Clarke v 750-760 Pelham Pkwy Owner LLC

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[*1] Clarke v 750-760 Pelham Pkwy Owner LLC 2016 NY Slip Op 50993(U) Decided on July 6, 2016 Supreme Court, Kings County Edwards, J. Published by New York State Law Reporting Bureau pursuant to Judiciary Law § 431. This opinion is uncorrected and will not be published in the printed Official Reports.

Decided on July 6, 2016
Supreme Court, Kings County

Garvin Clarke, Plaintiff,



Genine D. Edwards, J.

The following papers numbered 1 to 6 read herein:

Papers Numbered

Notice of Motion 1, 2

Affirmation in Opposition 3, 4

Affirmation in Reply 5, 6

In this Labor Law action defendants move for summary judgment, dismissing all claims. Plaintiff also makes a motion for partial summary judgment based upon Labor Law § 240(1) and 241(6).

On October 29, 2010, plaintiff fell from a ladder while in the course of painting and/or scraping the exterior of the premises 750-760 Pelham Parkway, in the Bronx. Plaintiff claims that defendants violated Labor Law §§ 200, 220, 240(1) and 241(6) as well as several sections of the Industrial Code. At the time of the incident plaintiff was working for 1160 Cromwell Avenue Owner LLC ("1160"), and he received directions and supplies, including the subject ladder from Paul Kirby ("Kirby") of Kirby Construction Corp., a now defunct corporation. Allegedly, Kirby was hired by either Meyer Brecher ("Brecher"), who was a consultant for defendant E & M Associates, LLC ("E & M"), a managing agent or defendant 750-760 Pelham Parkway Owner LLC ("750-760"), the owner of the subject premises. It is undisputed that the Worker's Compensation Board found that 1160 was plaintiff's employer, and he received worker's compensation benefits for this accident.

Defendant 750-760 contends, inter alia, that it is a special employer of plaintiff, and thus is protected by the Worker's Compensation Law, which is a bar against recovery by plaintiff. The [*2]other defendants argue that the claimed Labor Laws do not apply to them.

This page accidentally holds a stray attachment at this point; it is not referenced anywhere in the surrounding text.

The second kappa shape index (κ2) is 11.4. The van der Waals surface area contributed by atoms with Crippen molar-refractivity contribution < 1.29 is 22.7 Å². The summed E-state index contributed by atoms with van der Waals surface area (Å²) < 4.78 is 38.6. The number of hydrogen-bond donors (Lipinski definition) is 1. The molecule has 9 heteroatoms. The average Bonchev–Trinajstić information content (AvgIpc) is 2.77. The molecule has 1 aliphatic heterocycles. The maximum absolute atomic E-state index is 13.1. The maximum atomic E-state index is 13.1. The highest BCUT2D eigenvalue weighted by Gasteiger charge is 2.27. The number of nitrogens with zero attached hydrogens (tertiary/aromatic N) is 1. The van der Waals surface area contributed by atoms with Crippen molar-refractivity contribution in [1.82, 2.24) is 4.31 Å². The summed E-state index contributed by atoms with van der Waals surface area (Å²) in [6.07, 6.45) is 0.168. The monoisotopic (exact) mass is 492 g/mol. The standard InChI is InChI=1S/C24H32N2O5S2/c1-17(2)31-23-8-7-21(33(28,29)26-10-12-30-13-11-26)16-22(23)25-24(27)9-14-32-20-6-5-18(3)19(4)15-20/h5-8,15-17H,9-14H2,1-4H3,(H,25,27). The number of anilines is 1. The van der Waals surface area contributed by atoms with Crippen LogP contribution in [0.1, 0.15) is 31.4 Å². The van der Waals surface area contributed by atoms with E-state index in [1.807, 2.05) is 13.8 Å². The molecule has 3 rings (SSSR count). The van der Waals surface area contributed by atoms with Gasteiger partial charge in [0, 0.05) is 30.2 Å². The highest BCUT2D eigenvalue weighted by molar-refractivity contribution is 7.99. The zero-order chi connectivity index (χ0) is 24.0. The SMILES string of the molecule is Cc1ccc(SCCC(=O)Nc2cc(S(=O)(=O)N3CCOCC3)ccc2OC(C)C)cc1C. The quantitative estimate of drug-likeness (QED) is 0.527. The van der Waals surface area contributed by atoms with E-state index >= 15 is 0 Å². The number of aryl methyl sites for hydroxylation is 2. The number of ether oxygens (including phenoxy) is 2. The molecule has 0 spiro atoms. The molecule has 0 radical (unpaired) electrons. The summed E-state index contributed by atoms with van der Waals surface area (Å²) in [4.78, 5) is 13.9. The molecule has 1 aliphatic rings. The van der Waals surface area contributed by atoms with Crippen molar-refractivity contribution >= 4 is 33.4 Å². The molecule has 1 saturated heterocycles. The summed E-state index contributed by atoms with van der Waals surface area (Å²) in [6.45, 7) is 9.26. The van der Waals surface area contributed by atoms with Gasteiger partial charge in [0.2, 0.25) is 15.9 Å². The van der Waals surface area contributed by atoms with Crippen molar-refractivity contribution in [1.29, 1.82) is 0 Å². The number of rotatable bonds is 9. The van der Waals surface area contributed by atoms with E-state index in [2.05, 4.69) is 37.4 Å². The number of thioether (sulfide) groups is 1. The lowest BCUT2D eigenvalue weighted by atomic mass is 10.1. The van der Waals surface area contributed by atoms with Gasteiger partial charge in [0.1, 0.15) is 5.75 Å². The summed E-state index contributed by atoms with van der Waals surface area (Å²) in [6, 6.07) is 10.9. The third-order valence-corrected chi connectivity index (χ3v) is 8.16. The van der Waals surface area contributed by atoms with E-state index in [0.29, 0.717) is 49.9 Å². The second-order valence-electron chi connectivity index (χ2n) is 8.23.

The proponent of a motion for summary judgment has the initial burden of laying bare its claim demonstrating by admissible evidence that there are no issues of fact for a jury to determine. Alvarez v Prospect Hosp., 68 NY2d 320, 508 N.Y.S.2d 923 (1986); In re Cassini, 120 AD3d 799, 992 N.Y.S.2d 93 (2d Dept. 2014). "If the moving party fails to make such a showing, the motion must be denied, irrespective of the sufficiency of the opposing papers." Edwards v. Great Atlantic & Pacific Tea Company, Inc., 71 AD3d 721, 895 N.Y.S.2d 723 (2d Dept. 2010); Flynn v. Fedcap Rehabilitation Services, Inc., 31 AD3d 602, 819 N.Y.S.2d 290 (2d Dept. 2006). "Once the movant provides sufficient proof, the burden of production rests on the adverse party to demonstrate the existence of a triable issue of fact." Zapata v. Buitriago, 107 AD3d 977, 969 N.Y.S.2d 79 (2d Dept. 2013).

"A special employee" is "one who is transferred for a limited time of whatever duration to the service of another," Thompson v. Grumman Aerospace Corp., 78 NY2d 553, 578 N.Y.S.2d 106 Dept. (1991). Normally the question of special employment is a question of fact for a jury. Charles v. Broad Street Development LLC., 95 AD3d 814, 947 N.Y.S.2d 518 (2d Dept. 2012). However, the question may be deemed a matter of law based upon the undisputed critical facts. Id. The guidelines to be considered for determining employment status include: who has the duty to control and direct the employee in the work place, who pays wages, who furnishes equipment, who has the right to discharge, whether the work is in furtherance of the special employer's business. The special employer's "control and direction" is of great significance. Id.; Pena v. Automatic Data Processing, Inc., 105 AD3d 924, 963 N.Y.S.2d 357 (2d Dept. 2013); Digirolomo v. Goldstein, 96 AD3d 992, 947 N.Y.S.2d 164 (2d Dept. 2012).